The Uighur genocide is similar to what happened to the jews in Europe under the Nazi Party. The Chinese government wants to eradicate the Uighurs living in the western part of China. This particular ethnic group is subjected to extreme torture. They are under heavy CCTV surveillance all the time. At the same time, there are several accounts of this ethnic group being physically abused by the police and other armed forces. Over a million Uighurs have been detained in “vocational centres”, similar to the Jews during the Second World War. But what does China have to do with Uighurs in the first place? How did all of this begin? Let’s find out.
WHO ARE THE UIGHURS?
The Uighurs are an ethnic group, who are descendants of the Turkic people. They are part European and part central Asian. Most people belonging to this group follow Islam. Their rich culture is a combination of many other cultures like Persian, Arabian, etc. They happen to inhabit the Xinjiang province of China. Apart from that, a lot of Uighurs can be found in neighbouring countries like Russia, Uzbekistan and others. They have a language, which can be written in three different scripts, i.e., Arabic, Latin and Cyrillic, just like the Persian language. Many people visit this particular province to learn and experience the Uighur culture; thus contributing to a lot to the Chinese economy.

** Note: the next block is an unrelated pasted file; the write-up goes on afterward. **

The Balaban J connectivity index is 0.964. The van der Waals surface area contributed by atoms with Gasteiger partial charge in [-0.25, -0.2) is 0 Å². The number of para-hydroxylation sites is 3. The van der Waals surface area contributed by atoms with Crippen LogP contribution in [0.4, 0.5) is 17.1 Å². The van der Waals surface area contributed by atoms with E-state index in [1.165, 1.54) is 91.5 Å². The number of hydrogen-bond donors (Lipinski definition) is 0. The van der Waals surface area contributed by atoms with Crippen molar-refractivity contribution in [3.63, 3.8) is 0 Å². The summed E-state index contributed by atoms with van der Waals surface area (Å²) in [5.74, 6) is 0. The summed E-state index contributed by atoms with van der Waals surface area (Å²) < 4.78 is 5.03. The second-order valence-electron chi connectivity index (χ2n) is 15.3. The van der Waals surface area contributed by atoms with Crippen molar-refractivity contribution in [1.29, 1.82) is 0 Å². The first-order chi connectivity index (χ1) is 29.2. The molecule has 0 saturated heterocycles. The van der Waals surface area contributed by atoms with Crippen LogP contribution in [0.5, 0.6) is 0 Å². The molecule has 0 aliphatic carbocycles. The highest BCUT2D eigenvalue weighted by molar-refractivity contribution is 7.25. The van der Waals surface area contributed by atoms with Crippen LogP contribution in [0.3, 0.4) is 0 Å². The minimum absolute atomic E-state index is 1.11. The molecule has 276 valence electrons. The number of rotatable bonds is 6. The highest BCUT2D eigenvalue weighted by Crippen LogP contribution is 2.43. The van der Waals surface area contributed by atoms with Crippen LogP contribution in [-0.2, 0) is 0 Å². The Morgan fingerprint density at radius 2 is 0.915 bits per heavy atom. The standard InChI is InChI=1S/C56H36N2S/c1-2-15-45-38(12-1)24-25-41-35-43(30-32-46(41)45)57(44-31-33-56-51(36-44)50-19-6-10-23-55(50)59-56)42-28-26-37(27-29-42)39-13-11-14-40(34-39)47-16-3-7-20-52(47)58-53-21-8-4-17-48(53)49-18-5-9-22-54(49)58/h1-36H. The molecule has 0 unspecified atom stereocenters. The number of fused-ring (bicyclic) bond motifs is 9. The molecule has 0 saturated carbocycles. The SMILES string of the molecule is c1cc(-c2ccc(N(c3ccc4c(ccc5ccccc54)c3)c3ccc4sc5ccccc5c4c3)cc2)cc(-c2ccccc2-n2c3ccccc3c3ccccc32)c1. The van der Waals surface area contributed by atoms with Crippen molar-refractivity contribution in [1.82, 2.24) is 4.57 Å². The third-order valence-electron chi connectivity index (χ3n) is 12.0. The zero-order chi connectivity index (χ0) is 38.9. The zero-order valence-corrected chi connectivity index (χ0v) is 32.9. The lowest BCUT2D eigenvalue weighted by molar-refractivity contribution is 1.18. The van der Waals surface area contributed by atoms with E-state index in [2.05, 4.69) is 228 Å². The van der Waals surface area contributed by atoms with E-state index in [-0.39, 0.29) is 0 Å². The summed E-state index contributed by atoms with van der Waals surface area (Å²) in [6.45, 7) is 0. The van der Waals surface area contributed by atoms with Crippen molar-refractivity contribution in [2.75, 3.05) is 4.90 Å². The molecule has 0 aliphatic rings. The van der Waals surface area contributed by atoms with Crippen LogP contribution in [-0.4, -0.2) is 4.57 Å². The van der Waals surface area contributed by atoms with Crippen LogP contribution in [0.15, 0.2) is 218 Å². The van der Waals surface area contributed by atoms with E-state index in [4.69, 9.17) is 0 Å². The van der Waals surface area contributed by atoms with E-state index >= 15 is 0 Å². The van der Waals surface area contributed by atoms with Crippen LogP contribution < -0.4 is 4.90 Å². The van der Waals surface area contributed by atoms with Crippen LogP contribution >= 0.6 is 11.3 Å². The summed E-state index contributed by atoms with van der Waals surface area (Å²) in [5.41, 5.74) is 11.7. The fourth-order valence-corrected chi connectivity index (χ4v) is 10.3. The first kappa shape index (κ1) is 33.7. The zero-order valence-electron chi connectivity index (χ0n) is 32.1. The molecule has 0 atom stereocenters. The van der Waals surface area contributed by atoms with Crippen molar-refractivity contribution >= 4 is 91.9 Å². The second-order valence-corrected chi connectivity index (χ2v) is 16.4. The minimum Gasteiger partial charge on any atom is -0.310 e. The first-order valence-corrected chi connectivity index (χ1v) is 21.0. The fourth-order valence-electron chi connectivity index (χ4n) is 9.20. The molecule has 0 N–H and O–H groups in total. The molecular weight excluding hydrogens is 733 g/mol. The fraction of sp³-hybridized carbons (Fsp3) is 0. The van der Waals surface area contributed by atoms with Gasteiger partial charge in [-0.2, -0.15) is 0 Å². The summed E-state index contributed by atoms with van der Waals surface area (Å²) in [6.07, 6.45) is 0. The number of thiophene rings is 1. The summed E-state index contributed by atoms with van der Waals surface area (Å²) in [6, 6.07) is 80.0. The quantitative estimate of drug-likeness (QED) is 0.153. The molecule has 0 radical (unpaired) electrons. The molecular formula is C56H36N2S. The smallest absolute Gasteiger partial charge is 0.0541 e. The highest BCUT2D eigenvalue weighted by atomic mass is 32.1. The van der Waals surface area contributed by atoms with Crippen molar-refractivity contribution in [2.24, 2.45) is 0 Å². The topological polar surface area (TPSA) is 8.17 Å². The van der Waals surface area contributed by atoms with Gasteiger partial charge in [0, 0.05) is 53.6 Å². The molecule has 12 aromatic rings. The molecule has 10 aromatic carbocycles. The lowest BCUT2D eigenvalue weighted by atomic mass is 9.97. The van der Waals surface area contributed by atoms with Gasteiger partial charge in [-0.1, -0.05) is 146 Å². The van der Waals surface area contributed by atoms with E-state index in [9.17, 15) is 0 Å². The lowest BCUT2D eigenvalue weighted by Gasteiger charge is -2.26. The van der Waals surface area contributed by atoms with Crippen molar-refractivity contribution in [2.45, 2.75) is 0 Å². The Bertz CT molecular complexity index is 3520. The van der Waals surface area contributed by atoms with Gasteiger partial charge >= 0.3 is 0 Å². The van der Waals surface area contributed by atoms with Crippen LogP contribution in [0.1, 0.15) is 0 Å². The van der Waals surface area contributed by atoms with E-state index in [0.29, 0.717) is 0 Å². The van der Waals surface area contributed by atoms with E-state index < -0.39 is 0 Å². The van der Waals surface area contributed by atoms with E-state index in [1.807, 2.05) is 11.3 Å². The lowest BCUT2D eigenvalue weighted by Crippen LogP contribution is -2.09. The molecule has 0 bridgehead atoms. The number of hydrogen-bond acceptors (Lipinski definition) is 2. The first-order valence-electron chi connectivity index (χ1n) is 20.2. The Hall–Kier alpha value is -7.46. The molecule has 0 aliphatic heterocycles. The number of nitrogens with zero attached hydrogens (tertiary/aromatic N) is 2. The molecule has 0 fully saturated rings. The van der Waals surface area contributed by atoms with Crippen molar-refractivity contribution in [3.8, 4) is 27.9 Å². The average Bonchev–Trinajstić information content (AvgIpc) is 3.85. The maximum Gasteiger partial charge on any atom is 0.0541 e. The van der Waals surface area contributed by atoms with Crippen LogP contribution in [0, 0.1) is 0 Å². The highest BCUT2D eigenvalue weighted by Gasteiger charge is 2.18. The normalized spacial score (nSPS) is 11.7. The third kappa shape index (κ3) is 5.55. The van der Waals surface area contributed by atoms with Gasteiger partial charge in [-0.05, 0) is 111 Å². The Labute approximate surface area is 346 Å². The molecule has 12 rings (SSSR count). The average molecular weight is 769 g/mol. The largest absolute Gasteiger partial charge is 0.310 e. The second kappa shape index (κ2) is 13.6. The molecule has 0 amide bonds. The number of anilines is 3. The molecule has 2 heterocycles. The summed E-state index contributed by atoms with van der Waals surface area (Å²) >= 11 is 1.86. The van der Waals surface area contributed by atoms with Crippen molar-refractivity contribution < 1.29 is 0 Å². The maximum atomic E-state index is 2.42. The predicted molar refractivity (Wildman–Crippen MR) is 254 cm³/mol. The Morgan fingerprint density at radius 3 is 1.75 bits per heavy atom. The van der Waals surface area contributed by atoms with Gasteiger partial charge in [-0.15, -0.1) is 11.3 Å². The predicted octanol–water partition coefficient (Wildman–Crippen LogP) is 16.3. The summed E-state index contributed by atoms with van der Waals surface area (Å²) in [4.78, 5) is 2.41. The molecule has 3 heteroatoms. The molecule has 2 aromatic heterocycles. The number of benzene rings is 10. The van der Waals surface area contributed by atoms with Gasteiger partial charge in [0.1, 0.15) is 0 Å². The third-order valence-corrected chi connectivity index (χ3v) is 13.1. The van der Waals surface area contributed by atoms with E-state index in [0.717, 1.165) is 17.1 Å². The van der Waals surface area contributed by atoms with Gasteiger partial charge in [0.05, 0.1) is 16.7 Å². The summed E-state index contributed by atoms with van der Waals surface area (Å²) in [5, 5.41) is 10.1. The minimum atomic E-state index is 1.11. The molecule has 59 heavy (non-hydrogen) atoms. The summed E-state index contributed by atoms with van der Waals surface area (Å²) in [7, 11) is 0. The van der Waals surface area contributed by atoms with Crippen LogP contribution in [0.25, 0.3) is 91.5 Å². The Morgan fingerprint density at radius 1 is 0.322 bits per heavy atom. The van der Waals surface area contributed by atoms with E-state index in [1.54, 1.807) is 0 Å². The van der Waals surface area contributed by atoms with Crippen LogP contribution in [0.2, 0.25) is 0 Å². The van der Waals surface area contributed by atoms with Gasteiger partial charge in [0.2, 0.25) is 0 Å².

THE BEGINNING OF THE UIGHUR GENOCIDE:
Despite helping the government improve its economy, they are still subjected to oppression. The main reason for this can be traced back to 1949 when Mao Zedong formed the Communist Party of China after fighting a civil war for almost 5 years. The moment he came into power, he annexed the disputed region of Xinjiang to prevent Russia to take control of that region.